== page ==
Lee C. Teng

Lee Chang-Li Teng, a theoretical physicist involved in many particle-accelerator-based projects around the globe, passed away peacefully in hospice care June 24, 2022. He was 95.

He was born in Beijing, China, in 1926 and was a 48-year resident of Hinsdale.

Lee received his bachelor's in physics from the Fu-Jen University in Beijing in 1946. After emigrating to the United States in 1947, he received his master's and Ph.D., also in physics, from the University of Chicago in 1948 and 1951, respectively. He was the Ph.D. student of Gregor Wentzel and the title of his dissertation was "Polarization of Vector Mesons Produced in Nucleon-Nucleon Collisions." He worked for Nobel Laureate Enrico Fermi, who was also on his dissertation committee.

He held academic positions at the University of Minnesota and at Wichita State University. He was recruited to Argonne National Laboratory and subsequently to Fermilab, where he held an array of scientific leadership positions. During this time, he also was the inaugural director of Taiwan's Synchrotron Radiation Research Center. He contributed to the design, operation and upgrades of many particle accelerators for science including the zero-gradient synchrotron at Argonne, entire accelerator complex at Fermilab, the Taiwan Synchrotron and the Advanced Photon Source at Argonne. He also designed and helped deliver to Loma Linda the first proton therapy machine in the United States, which has helped many patients battle and overcome cancer.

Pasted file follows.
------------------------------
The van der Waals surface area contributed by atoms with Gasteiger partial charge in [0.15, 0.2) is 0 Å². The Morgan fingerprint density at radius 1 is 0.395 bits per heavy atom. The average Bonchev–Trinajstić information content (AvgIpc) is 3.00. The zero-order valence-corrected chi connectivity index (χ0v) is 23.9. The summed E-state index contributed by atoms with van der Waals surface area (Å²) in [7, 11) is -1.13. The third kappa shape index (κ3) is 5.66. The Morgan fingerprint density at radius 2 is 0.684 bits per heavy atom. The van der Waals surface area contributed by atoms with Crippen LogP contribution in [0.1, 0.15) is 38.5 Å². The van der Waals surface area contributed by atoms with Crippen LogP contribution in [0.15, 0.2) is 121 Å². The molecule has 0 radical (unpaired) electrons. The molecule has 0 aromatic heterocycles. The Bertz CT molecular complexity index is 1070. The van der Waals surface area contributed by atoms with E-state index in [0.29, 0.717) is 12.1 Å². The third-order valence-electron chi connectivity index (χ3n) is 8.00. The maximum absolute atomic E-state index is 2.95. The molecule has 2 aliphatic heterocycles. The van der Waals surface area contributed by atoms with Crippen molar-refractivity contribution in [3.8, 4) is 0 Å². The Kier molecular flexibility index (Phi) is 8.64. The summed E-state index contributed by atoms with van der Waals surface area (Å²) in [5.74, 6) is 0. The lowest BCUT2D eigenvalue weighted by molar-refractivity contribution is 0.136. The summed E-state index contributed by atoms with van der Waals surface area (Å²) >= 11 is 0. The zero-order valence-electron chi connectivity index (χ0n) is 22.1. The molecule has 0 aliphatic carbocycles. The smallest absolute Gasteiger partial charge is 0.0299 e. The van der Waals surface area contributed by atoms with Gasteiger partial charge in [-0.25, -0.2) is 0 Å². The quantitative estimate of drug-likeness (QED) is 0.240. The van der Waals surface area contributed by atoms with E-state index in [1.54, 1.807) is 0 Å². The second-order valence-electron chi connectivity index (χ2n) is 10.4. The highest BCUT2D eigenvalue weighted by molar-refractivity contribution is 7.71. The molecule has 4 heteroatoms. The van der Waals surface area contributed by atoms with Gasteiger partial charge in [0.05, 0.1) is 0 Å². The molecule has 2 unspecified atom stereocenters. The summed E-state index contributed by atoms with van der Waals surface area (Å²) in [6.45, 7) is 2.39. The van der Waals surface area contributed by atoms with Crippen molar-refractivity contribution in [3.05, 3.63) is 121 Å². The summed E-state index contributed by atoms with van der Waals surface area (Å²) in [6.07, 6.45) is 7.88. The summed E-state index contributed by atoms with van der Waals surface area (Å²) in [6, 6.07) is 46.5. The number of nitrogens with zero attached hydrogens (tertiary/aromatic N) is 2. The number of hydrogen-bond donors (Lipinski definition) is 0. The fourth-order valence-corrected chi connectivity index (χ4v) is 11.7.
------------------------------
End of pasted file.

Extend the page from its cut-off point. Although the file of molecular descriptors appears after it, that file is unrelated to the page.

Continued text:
He also mentored early career individuals and was always interested in educating his co-workers at all levels of training in particle accelerators. He gave lectures to Argonne staff as well as at the U.S. Particle Accelerator School. He was recognized by his colleagues and received the designation of American Physical Society Fellow in 1957 and the Robert Wilson Prize of the American Physical Society in 2007. Wilson was a close colleague to Lee and the principal architect of Fermilab.

He provided caringly for his wife and son and lovingly welcomed his daughter-in-law and granddaughter into the family. He loved the rest of his extended family and treated all of them as if they were his own. He also welcomed his colleagues and other friends as his extended family. His smile was contagious, which made it easy for him to make and keep friends as well as work globally.

He is survived by his wife of 60 years, Nancy Lai-Shen, nee Huang; his son, Dr. Michael (Kim) Teng; his granddaughter, Isabella Teng; and many nieces, nephews and cousins.

He was preceded in death by his parents, Tsuy-Ying Teng and Chien-Min (nee Ho) Teng; his brothers, Chien-Fei Teng, Chien-Chung Teng, George Chang-Ming Teng and Cesar Chang-Kuo Teng ,; his sisters, Phyllis Shu-Yuen (nee Teng) Chu and Lily Shu-Chiang (nee Teng) Shu; and his in-laws, Chi-lu and Jing-fen (nee Chang) Huang.

A memorial service will be held at 10 a.m. Saturday, July 9, at the Chinese Christian Mandarin Church, 9S565 Clarendon Hills Road, Willowbrook.

Interment will be private.

In lieu of flowers, memorials can be made online to St. Jude at https://www.stjude.org, Feeding America at https://www.feedingamerica.org or the American Physical Society at https://www.aps.org.